Wll a full length 360 degree VR movie ever be possible?

I’m talking big studio, general release, 90 minutes minimum. Not just a game or a travelogue, but something with actors and a plot?

It’s probably possible now, but who would invest in it?

Baby steps: full 3-D 360 degree models of various things already exist, like the Parthenon or the Statue of Liberty. One early ground-breaking effort was a model of the Al Aqsa Mosque and Dome of the Rock.

(Someone also did a sim of an ENIAC computer control room…backed up by a working emulation of the ENIAC computer!)

Next step will be short subjects, like, say, a car crash, or a round in a boxing match.

As time goes by…more and more!

(Just heard on NPR about a 3-D modeling process that can let researchers “read” ancient scrolls which are too fragile actually to be unrolled physically. They can be “unrolled” digitally, and the surfaces made visible. Hot dog!)

There have been some stage plays where the audience would follow individual actors around. A VR version would seem to me to be a natural variation.

We will get there. It’s just a matter of getting writers to script them, and producers to finance them.

You could do a 90 min VR machinima movie with Hollywood actors voicing (and perhaps providing motion capture for) the characters with current tech easily. I’d certainly love to experience something on the level of say Witcher 3’s cutscenes in VR if it had a decent plot.

I got to try a VR headset for the first time just a few days ago, and while it was a lot of fun I don’t think a typical Hollywood feature film would benefit from being converted to this format. A travelogue or nature documentary could be amazing as a 3D environment that the viewer could move around in and explore. But if there’s a plot and actors but no interactive element (which would make it more a game than a movie), allowing the viewer to wander around seems like it would just be a distraction.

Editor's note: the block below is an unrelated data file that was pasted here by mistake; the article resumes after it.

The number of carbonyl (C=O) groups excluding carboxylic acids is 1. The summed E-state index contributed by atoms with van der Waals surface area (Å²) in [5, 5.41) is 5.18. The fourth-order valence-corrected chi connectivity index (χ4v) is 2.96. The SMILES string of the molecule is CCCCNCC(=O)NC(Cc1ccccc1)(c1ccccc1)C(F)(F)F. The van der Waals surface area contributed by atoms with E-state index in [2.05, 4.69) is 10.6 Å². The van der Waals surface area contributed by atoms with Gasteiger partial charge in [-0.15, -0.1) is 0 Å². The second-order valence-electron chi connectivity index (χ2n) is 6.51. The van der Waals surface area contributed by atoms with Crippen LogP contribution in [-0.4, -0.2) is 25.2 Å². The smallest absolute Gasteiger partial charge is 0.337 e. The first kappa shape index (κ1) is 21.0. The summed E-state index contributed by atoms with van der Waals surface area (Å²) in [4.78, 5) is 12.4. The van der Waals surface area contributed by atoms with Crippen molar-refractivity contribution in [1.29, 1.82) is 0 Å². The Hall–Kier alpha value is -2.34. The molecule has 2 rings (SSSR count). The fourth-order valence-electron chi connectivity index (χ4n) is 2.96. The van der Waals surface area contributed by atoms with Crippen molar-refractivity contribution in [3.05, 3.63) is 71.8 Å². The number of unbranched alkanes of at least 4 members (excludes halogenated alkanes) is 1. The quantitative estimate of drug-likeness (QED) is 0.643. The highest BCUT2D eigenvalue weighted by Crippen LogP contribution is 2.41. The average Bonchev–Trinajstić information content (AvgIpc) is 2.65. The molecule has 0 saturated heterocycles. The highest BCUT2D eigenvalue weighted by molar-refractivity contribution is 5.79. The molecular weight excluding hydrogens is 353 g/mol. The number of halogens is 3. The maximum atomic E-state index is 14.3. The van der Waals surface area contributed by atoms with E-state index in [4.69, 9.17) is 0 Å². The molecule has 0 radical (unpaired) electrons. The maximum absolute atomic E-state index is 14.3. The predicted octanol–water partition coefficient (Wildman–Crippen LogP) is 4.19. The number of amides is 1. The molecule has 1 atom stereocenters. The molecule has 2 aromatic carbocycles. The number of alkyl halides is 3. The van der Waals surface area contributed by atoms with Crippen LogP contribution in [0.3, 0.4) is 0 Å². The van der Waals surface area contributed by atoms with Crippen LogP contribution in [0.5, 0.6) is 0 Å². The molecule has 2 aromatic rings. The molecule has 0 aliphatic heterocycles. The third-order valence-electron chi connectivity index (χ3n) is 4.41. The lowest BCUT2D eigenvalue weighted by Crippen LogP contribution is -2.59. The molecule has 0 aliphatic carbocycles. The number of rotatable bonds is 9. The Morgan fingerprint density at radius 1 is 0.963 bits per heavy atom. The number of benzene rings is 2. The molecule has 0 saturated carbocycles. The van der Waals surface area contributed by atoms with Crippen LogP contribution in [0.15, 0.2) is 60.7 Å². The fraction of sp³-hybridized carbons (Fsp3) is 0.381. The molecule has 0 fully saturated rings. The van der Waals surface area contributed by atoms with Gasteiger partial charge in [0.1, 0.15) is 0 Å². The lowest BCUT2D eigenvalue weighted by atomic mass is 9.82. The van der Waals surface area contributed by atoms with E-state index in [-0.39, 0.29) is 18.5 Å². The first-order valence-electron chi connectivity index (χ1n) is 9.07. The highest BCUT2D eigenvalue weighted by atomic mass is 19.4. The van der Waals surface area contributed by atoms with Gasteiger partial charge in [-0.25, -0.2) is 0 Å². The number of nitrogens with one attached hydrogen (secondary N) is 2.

A big problem I see with this idea is how do you keep the cameras out of the frame? If the view is 360 degrees, so that the audience member can spin around, he/she is going to see the cameras, lights and the crew.

This presumably wouldn’t be a major issue in a CGI animated movie, and in a live action movie then I guess they could theoretically shoot everything from different angles and patch it together, digitally removing the crew when necessary. But that seems like a LOT of extra trouble and expense for something that I suspect would only detract from a traditional Hollywood movie. In a conventional movie the filmmakers have already shot and edited the scenes in the way they consider to be most appealing/effective, and it seems unlikely that allowing the viewer to wander around would improve things.

There’s a genre of games that’s not far off from this concept already. Titles like Gone Home, Firewatch, or Dear Esther put you in a virtual setting with a traditional narrative that’s revealed by exploring the environment, either through finding notes and journals, or by triggering voice overs or radio messages when you enter new areas. While none of these games offer native VR support, you can play them with a VR set, and it’s only a matter of time until they get ported, or someone makes a similar game specifically for VR. The only thing they’re lacking is actors - there’s never any other people in these games, just a big empty house/island/national park.